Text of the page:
21 June 2010
Postgraduate student in Medical Law and Ethics, Queen Mary University, LondonAppeared in BioNews 563
Making Babies the Hard Way: Living with Infertility and Treatment
Published by Jessica Kingsley Publishers
ISBN-10: 1843104636, ISBN-13: 978-1843104636
Buy this book from Amazon UK
The use of fertility treatment is continually increasing in the UK. Despite this, it is successful in only about 20 per cent of cases. Making Babies the Hard Way is an autobiographical account that charts four years of one couple's struggle to conceive a child, through the eyes of author Caroline Gallup and her husband Bruce. Caroline and Bruce are in a stable and loving relationship and discover that they are unable to conceive a child naturally because Bruce has 'azoospermia', a total lack of sperm since birth. Caroline and Bruce decide to undergo fertility treatment at a private London clinic opting for donor insemination, where a selected donor's sperm is used to fertilise Caroline's eggs. Over the course of the next couple of years Caroline and Bruce undergo three unsuccessful insemination attempts.
Before reading this book I had little knowledge of the emotional and financial implications of receiving fertility treatment, and the immensity of medical information and practice surrounding its provision. Caroline Gallup uses the narrative to articulate these with great clarity, and as the reader I learnt about the complexities of fertility treatment as Caroline goes through four years of consultations. Caroline writes of her and Bruce's dilemma in choosing to undergo donor insemination, and the constant injections, scans and ovulation tests that compliment each treatment cycle. Caroline explores how these dominated her working and social life, and affected her relationship with Bruce. One of the strengths of this book is its dual narrative so the reader can engage with both Caroline and Bruce throughout the treatment. The author describes with honesty the mood swings as a result of the hormone injections and the vulnerability she experienced throughout the course of her treatment. In particular Caroline explores her function as a woman, and her feeling of failure at being unable to conceive and fulfil her natural desire to have children.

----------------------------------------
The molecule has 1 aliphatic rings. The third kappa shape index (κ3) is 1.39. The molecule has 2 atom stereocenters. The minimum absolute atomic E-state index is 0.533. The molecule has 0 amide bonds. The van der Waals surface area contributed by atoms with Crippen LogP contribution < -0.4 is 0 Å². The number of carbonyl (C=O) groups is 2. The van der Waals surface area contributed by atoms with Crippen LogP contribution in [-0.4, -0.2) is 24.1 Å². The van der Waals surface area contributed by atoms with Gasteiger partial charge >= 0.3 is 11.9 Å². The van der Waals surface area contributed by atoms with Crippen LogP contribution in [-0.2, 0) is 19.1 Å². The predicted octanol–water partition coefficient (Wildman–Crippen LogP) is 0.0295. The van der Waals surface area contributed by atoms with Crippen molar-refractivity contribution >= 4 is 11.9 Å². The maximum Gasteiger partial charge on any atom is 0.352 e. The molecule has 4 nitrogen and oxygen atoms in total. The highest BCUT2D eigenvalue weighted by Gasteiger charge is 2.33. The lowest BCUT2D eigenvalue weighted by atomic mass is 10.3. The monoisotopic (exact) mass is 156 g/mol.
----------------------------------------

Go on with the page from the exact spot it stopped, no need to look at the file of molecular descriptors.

Caroline helpfully writes about the response of family and friends to the news of their treatment and the immense support the couple received on being open about their fertility problems. The chapter 'Constructive Communication' would be useful to couples unsure of how to communicate their infertility to family and friends, and shows how Caroline and Bruce approached the issue of disclosure with complete honesty with one another and others. Infertility is common, yet their story shows how people can react awkwardly to news of a person's infertility with unhelpful remarks or humour. Caroline gives a list of 'dos and don'ts' to say to a couple with fertility problems which would serve as practical guidance for all. This story also demonstrates the success of therapeutic counselling which is offered by the clinic and support groups found through the Human Fertilisation and Embryology Authority's website.
What struck me most about this book is that there is a happy ending even though Caroline and Bruce are unsuccessful in their fertility treatment. They reflect on their experience and on their motives to have children, and discover a different realm of possibilities within their relationship and how they choose to spend their time. It is this determination and love that Caroline and Bruce share for each other that resounds throughout the whole book and is sure to be an encouragement to couples considering IVF treatment or who have experienced unsuccessful attempts. The book would also be a useful guide to those daunted by the plethora of information surrounding fertility treatment and those who seek to support a friend or loved one with fertility problems.
Buy Making Babies the Hard Way: Living with Infertility and Treatment from Amazon UK.